Cult 316 anthropology of sport

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Full Course Title:

Anthropology of sport

Antropologija sporta

Course Code:

CULT 316

Course Level/BiH cycle:

I cycle

ECTS credit value:


Student work-load:

(Table with hours for: Lectures; Exercise; Other; Individual learning)

For the whole semester:


Tutorial /

Practical training



Individual learning









Spring 2013, Lectures - 3 hours per week


FASS; Cultural Studies

Course leader:

Assist. Prof. Dr. Tuba Boz

Contact details:



Office hours:


+957 404


IUS main campus building

Host Study Program:

Cultural Studies

Course status:




Access restrictions:



Presentations, group activities, consultations, quizzes, essays and exams.

Date validated:

April 2013

Course aims:

The aims of this course are to:

  1. introduce students to the basics of the anthropological study of sport

  2. ensure that students are given proper knowledge of the history and evolution of sports in various cultures

  3. introduce students to the importance of sport as ritual and sport as culture

  4. introduce students to the classification and typology of sports

  5. discuss the issues of exploitation and violence in sports To enrich student critical thinking, interpreting and understanding of the social character of sports

Learning outcomes:

On successful completion of this course IUS student will be able to:

  1. Students will learn how to think critically about various theoretical approaches to the anthropology of sport

  2. Students will learn how to discuss history and evolution of sport as culture

  3. Students will gain deeper understanding of the autotelic experience and intrinsic motivation

  4. Students will learn how to discuss about the social and cultural character of sports

  5. Students will learn how to employ interdisciplinary approaches when conducting research about anthropology of sport

  6. Students will learn how to think independently and formulate their opinions regarding sport classification and evolution

Indicative syllabus content:

This course is designed to introduce and equip Cultural Studies students with the fundamentals of research about the anthropology of sport. The main themes to be dealt with may include: history of sport, games of study and play, exploitation and violence in sports, sport as conflict and competition, sport as ritual, the evolution of sports, “jock liberation”, changes in sport from “fun to business”, Roberts’ games categories (physical skills, strategy and chance), the nature of play, recreation, physical recreation, leisure ethics, theoretical models for anthropology of sport, modern sport, sport and social power, social character of sport, autotelic experience, intrinsic motivation, prehistory and early history of sport, sport classification etc.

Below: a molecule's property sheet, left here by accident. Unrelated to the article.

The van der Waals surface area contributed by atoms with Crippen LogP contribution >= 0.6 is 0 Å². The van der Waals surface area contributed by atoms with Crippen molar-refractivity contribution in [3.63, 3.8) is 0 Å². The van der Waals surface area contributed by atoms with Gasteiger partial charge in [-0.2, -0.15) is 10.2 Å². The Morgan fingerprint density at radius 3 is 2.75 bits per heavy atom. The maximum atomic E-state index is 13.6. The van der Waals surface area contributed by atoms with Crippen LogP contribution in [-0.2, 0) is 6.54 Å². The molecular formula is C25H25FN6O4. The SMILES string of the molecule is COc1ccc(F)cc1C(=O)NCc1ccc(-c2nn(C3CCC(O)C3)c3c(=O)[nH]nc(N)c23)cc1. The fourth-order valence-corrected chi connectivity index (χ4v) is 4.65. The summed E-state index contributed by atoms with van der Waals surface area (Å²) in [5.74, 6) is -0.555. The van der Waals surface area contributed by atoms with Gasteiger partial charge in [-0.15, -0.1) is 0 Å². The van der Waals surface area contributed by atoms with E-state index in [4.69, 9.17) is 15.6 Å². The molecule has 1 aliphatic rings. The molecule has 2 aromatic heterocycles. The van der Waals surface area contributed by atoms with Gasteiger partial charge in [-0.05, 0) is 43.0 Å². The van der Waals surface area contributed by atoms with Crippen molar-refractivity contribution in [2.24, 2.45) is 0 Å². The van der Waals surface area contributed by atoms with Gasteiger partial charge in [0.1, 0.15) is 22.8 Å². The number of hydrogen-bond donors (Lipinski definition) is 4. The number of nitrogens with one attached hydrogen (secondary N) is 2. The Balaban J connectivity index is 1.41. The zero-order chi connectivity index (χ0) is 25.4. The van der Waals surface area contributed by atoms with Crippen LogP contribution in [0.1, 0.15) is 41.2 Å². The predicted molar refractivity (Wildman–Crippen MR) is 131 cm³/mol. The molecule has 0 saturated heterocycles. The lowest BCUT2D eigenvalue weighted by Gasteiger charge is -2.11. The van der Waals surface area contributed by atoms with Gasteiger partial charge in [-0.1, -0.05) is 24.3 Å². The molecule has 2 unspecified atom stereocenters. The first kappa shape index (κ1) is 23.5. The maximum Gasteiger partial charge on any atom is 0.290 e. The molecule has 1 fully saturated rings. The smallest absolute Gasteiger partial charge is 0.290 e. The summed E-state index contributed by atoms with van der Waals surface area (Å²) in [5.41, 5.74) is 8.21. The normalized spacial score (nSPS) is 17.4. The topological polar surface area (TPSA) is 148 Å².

Learning delivery:

Teaching occurs via lectures, seminars and tutorials, individual and team- work in-class activities.

Assessment Rationale:

In order to provide solid undergraduate foundation in Cultural Studies Program and to enable students to develop a critical and evaluative understanding of the basics of media and film studies and to demonstrate commitment and diligence at any time, different assessment methods are proposed for this module. Therefore, appropriate and diverse assessment methods include essays, presentations, group activities, consultations, exams and take-home exams with the aim to help students to stay focused and active, and fully benefit from the module.

Assessment Weighting:

Attendance and participation 5%

Essay 20%

Midterm exam 25%

Presentation 10%

Final exam 40%

Essential Reading:

  1. Kendall Blanchard. The Anthropology of Sport: An Introduction. Westport: Pragerer, 2005.

Recommended readings:

Additional/recommended reading:

  1. Robert S. Sands. The Anthropology of Sport and Human Movement: A Biocultural Perspective. Lanham: Lexington Books, 2010.

  2. Robert S. Sands. Anthropology, Sport, and Culture. Westport: Praeger, 1999.

  3. Noel Dyck. Games, Sports and Cultures. New York: Bloomsbury Academic, 2000.

Intranet web reference:

Important notes:

Course policy: Class absences should not exceed 20% of total class time. Students who exceed the limits without a medical certificate or emergency excuse acceptable to and approved by the Dean of the relevant faculty member shall not be allowed to take the final examination and shall receive a mark of N/A for the course. If the Dean approves the excuse, the student will be considered to have withdrawn from the course.

Useful advice: Use office hours productively.

Student responsibilities:

To come to class on time.

To be attentive and engaged in class.

To refrain from using laptops, cell phones and other electronic devices during class.

To spend an adequate amount of time on the homework each week, making an effort